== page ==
Lowering Workers’ Compensation Costs by Installing Roof Sheathing Safely

Lowering Workers’ Compensation Costs by Installing Roof Sheathing Safely

By Marie King

Insurance savings and sheathing safety

Installing Roof Sheathing

The period throughout the installation of the roof sheathing is one of the most hazardous times during the construction of a roof because of uneven roof sheathing, wind gusts, and unstable roof structures. These hazards can lead to serious injuries even death. Those injuries create costs not only in dwindled manpower but also accelerated roofing insurance premiums in the form of workers’ compensation claims. To reduce these accidents and the accompanying costs to your contractors insurance, you need to implement a safety program for workers installing roof sheathing.

Training Program

Before installing sheathing, the employer should train workers in the potential falls that they face and how to minimize these risks. Knowing what to expect and how to react to dangers on the job, makes workers more alert and less likely to get hurt. Having roofers work in pairs also significantly reduces fall risk.


Identifying the hazards that your roofing team faces installing sheathing and preparing for these risks rank among the chief preventive measures to reduce accidents during the sheathing process.A major part of the preparation entails ordering the necessary safety equipment: Personal Fall Arrest System (PFAS), anchors, scaffolding, ladders and safety net systems. You and your team should use these pieces of equipment according to manufacturer’s recommendations. You should also consider how you are going to stage materials.


Experts at OSHA state that the injury risks are greatly reduced if sheathing is applied to trusses when they are on the ground. If sheathing has to be installed at an elevated level, a number of safety precautions should be taken. Trusses should be properly braced to secure them. Prior to the first row of sheathing being in place, employers should consider using scaffolds, ladders or aerial lifts with unstable trusses.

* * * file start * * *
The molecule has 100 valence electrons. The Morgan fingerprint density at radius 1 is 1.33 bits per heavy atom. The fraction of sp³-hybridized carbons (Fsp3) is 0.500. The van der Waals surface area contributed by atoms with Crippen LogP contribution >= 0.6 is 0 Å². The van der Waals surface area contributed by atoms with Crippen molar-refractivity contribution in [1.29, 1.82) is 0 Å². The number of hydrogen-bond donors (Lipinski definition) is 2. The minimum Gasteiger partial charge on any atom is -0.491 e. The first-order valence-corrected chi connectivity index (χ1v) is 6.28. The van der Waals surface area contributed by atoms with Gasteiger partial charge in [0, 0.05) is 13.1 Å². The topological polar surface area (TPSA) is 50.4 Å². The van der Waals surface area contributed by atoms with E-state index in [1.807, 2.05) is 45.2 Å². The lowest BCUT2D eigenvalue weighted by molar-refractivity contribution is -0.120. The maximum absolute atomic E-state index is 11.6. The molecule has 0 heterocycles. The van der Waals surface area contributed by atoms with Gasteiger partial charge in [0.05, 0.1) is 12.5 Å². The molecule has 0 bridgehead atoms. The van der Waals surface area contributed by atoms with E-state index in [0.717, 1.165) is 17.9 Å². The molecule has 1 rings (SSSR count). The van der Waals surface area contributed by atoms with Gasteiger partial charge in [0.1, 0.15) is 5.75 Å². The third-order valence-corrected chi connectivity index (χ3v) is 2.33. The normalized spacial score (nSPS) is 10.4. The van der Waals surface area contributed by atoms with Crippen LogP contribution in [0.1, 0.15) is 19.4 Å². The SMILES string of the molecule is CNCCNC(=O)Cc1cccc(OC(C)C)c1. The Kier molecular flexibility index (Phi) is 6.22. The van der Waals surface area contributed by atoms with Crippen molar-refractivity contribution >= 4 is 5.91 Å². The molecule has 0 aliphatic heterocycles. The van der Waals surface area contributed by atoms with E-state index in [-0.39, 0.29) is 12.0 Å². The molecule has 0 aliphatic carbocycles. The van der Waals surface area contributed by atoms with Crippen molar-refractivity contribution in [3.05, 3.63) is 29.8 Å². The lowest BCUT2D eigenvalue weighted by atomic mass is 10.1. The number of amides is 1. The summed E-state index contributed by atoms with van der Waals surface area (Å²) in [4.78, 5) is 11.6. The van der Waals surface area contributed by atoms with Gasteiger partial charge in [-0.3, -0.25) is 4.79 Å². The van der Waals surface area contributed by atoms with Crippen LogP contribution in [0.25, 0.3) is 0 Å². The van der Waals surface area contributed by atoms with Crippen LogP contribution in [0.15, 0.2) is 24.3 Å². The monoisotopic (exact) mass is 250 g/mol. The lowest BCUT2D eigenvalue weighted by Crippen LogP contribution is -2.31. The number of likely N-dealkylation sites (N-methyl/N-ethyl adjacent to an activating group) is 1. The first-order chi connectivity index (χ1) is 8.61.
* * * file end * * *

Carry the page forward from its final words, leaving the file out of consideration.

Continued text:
Safety nets can be placed below unsheathed trusses to provide extra protection as long as the net is not in contact with surfaces or structures below. While handling material on the roof. the worker should place it on the side facing downward.This prevents the worker from being struck by the materials, which could cause an accident and workers compensation claim on your roofing insurance. Likewise, place slide guards on the edge of the roof to avoid objects hitting any non-workers that could generate general liability claims on your contractors insurance.

Fall Restraint Systems

Personal Fall Arrest Systems (PFAS) should only be used when the trusses have been secured or enough sheathing has been laid. A PFAS consists of a harness worn by the worker, a connector in the form of a lanyard or lifeline that connects to an anchor. OSHA prohibits the use of just body belts because they can cause serious injuries. Workers must wear full-body harnesses.

There are three types of anchors: peak anchors, permanent D-ring and spreaders. Peak anchors are used at the top of the roof and are solid, non-moving and attached to the trusses underneath. D-rings are inexpensive and secured to the truss frame. Engineered spreaders can be anchored to various points on the roofing system.

Insurance Savings and Sheathing Safety

By providing your roofers with a safe environment during the sheathing process, you can dramatically reduce injuries and save money on your roofing insurance from workers compensation claims.